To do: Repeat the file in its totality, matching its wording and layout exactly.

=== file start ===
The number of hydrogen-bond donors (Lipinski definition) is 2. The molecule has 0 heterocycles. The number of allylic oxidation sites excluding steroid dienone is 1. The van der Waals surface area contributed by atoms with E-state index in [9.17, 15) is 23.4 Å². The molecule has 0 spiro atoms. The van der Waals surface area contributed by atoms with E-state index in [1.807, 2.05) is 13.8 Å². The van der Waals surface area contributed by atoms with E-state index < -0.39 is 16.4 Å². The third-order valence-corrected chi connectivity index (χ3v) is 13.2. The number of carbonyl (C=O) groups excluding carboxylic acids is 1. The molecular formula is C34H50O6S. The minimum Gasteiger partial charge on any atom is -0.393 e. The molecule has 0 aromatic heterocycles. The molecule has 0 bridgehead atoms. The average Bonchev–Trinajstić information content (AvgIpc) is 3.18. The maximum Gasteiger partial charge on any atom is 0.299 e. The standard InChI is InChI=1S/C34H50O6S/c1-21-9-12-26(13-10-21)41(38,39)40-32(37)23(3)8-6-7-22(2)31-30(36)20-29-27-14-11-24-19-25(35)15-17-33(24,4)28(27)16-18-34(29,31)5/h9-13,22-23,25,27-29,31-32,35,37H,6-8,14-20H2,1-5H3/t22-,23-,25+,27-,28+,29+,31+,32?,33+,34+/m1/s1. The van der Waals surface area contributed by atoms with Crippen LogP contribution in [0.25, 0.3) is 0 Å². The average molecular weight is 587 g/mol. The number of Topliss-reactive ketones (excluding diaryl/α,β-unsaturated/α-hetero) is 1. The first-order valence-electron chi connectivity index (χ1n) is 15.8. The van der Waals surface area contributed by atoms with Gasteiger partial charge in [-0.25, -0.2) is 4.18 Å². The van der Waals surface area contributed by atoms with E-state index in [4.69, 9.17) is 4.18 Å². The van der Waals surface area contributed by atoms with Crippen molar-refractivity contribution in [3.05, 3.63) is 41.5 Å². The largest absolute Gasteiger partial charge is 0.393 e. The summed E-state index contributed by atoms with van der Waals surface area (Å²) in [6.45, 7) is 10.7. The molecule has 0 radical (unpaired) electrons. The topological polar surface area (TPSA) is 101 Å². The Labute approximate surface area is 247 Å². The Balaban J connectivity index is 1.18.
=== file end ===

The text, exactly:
The number of hydrogen-bond donors (Lipinski definition) is 2. The molecule has 0 heterocycles. The number of allylic oxidation sites excluding steroid dienone is 1. The van der Waals surface area contributed by atoms with E-state index in [9.17, 15) is 23.4 Å². The molecule has 0 spiro atoms. The van der Waals surface area contributed by atoms with E-state index in [1.807, 2.05) is 13.8 Å². The van der Waals surface area contributed by atoms with E-state index < -0.39 is 16.4 Å². The third-order valence-corrected chi connectivity index (χ3v) is 13.2. The number of carbonyl (C=O) groups excluding carboxylic acids is 1. The molecular formula is C34H50O6S. The minimum Gasteiger partial charge on any atom is -0.393 e. The molecule has 0 aromatic heterocycles. The molecule has 0 bridgehead atoms. The average Bonchev–Trinajstić information content (AvgIpc) is 3.18. The maximum Gasteiger partial charge on any atom is 0.299 e. The standard InChI is InChI=1S/C34H50O6S/c1-21-9-12-26(13-10-21)41(38,39)40-32(37)23(3)8-6-7-22(2)31-30(36)20-29-27-14-11-24-19-25(35)15-17-33(24,4)28(27)16-18-34(29,31)5/h9-13,22-23,25,27-29,31-32,35,37H,6-8,14-20H2,1-5H3/t22-,23-,25+,27-,28+,29+,31+,32?,33+,34+/m1/s1. The van der Waals surface area contributed by atoms with Crippen LogP contribution in [0.25, 0.3) is 0 Å². The average molecular weight is 587 g/mol. The number of Topliss-reactive ketones (excluding diaryl/α,β-unsaturated/α-hetero) is 1. The first-order valence-electron chi connectivity index (χ1n) is 15.8. The van der Waals surface area contributed by atoms with Gasteiger partial charge in [-0.25, -0.2) is 4.18 Å². The van der Waals surface area contributed by atoms with E-state index in [4.69, 9.17) is 4.18 Å². The van der Waals surface area contributed by atoms with Crippen molar-refractivity contribution in [3.05, 3.63) is 41.5 Å². The largest absolute Gasteiger partial charge is 0.393 e. The summed E-state index contributed by atoms with van der Waals surface area (Å²) in [6.45, 7) is 10.7. The molecule has 0 radical (unpaired) electrons. The topological polar surface area (TPSA) is 101 Å². The Labute approximate surface area is 247 Å². The Balaban J connectivity index is 1.18.